Situated along the banks of the East River, Kings County Distillery is New York City's oldest operating whiskey distillery and the first distillery in New York City since Prohibition. Wedged between Williamsburg and Vinegar Hill, Colin Spoelman and David Haskell, the master distillers at Kings County, make hand-crafted bourbon and moonshine out of the 113-year old Paymaster Building at the Brooklyn Navy Yard.
A typewriter the two distillers found on the sidewalk in Williamsburg is used to make the labels that adorn their clear, flask-like bottles, while a hairdryer (made by Revlon) is used to afix each bottle seal. Handwritten scrawls on a chalkboard keep track of different batches, and mesh laundry bags are used as strainers.
Kings County Bourbon is made from a mash of 70% organic, cracked corn that Spoelman and Haskell source from the Finger Lakes region in Upstate New York, and 30% barley. After milling and mashing the grains, the wash is slowly fermented at their distillery in blue tanks that resemble oil drums and then double-pot distilled. Haskell and Spoelman use the first alcohol produced from each batch — the "head" — as a disinfectant and sell the used mash to a pig farmer who uses it as feed. "I still don't understand why it doesn't make the pigs drunk," Haskell says.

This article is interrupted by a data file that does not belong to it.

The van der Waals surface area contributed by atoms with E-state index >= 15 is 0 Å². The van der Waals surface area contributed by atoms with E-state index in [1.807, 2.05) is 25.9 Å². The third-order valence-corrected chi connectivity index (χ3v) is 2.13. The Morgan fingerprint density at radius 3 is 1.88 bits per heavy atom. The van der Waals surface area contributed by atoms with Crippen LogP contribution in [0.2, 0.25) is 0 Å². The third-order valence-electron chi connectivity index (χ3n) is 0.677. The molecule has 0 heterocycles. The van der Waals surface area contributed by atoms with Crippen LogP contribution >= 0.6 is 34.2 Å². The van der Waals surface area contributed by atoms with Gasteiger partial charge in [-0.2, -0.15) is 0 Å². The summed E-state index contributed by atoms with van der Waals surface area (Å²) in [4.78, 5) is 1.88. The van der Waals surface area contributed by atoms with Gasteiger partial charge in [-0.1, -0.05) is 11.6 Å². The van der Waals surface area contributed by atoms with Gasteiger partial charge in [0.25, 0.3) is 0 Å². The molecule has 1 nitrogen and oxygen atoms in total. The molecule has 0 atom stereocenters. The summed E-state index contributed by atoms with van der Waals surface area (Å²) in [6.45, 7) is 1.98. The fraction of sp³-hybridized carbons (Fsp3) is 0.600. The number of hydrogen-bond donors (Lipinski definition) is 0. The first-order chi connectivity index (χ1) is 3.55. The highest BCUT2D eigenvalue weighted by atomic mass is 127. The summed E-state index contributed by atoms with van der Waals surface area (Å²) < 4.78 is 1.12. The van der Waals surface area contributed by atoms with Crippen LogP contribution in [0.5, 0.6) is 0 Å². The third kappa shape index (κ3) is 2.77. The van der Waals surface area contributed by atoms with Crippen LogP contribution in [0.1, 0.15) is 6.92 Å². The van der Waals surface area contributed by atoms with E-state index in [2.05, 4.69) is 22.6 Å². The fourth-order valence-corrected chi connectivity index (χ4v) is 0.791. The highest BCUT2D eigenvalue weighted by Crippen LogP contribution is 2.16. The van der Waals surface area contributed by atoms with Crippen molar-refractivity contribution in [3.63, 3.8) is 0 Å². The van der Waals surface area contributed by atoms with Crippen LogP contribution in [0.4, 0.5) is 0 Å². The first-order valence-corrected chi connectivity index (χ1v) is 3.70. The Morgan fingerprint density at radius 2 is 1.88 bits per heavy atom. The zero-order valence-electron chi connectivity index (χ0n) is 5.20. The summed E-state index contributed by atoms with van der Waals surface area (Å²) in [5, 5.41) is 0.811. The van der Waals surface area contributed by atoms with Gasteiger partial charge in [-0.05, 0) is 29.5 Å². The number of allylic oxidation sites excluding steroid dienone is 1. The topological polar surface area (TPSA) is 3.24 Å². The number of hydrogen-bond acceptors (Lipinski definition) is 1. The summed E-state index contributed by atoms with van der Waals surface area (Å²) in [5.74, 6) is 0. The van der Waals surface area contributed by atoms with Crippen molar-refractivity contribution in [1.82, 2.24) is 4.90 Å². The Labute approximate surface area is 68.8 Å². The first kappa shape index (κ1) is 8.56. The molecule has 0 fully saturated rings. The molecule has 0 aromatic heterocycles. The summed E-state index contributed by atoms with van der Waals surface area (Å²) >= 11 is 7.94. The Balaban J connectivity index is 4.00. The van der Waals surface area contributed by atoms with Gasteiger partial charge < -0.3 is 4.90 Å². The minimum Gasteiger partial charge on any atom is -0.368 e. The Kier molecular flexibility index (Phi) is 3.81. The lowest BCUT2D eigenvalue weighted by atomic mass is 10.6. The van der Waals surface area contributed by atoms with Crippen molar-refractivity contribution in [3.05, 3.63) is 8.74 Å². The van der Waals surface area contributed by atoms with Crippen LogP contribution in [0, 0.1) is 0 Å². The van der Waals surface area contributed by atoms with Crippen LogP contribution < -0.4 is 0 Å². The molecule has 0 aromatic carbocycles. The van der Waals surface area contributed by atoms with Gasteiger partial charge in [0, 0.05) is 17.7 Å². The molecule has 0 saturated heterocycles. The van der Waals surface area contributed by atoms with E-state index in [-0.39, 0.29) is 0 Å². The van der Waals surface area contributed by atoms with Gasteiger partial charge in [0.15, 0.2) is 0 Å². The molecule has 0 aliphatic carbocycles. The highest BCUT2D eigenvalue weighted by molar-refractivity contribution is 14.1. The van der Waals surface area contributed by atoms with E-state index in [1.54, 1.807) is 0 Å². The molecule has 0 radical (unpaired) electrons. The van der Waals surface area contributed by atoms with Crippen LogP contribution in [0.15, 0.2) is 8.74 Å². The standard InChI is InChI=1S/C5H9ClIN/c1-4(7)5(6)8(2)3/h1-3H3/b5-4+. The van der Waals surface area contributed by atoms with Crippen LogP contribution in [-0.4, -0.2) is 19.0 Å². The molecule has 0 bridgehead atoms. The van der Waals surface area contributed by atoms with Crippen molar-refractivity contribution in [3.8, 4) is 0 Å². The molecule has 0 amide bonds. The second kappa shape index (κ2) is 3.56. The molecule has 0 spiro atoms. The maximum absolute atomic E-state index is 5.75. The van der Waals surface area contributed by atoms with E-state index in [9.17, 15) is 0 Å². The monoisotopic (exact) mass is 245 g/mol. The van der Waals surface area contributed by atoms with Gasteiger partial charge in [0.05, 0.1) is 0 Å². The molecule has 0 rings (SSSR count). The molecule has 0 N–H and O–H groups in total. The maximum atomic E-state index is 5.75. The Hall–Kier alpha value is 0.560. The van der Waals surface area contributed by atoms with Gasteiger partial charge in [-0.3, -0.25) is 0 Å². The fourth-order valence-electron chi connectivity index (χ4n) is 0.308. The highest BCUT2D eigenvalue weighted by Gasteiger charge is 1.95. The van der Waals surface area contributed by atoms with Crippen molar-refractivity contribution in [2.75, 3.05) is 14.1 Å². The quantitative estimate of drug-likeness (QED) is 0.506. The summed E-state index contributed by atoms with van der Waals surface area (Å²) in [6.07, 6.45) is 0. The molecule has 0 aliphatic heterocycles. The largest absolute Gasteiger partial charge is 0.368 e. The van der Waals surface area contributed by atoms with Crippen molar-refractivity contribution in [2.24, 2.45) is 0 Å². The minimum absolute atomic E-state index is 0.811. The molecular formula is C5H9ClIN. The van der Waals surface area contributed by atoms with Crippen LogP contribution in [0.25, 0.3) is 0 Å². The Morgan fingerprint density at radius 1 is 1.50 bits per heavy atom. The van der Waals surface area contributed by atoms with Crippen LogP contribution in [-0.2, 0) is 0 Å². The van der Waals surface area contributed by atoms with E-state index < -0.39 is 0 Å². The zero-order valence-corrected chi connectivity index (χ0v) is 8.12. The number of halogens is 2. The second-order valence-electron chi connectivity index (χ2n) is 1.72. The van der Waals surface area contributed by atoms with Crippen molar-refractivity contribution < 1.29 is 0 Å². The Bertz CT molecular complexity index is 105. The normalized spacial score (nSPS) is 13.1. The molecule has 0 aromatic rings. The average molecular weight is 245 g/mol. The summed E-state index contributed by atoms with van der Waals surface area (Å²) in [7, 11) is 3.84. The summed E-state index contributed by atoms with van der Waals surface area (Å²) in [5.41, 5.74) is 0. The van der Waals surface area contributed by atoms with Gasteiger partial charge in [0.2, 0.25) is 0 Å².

After distilling the wash, Kings County Barrel-Strength Straight Bourbon is aged in five-gallon, charred American oak barrels upstairs at the Kings County distillery, which provides direct exposure to sunlight and encourages maximum interaction between the whiskey and the wood. This special barrel-strength bottling has been taken from some of the oldest barrels at the distillery (aged between two and four years) and is bottled at a robust 122 to 126 proof — one of the highest proofs of any American craft whiskey. As a result, Kings County Barrel-Strength Straight Bourbon has an aroma of clover honey, cornbread and spicy peppers. The palate is full of toffee, corn flakes and even coconut, and leads to a hearty finish accented by baked apples and caramel. Once the bourbon has been distilled, it is bottled, labeled and sealed by hand.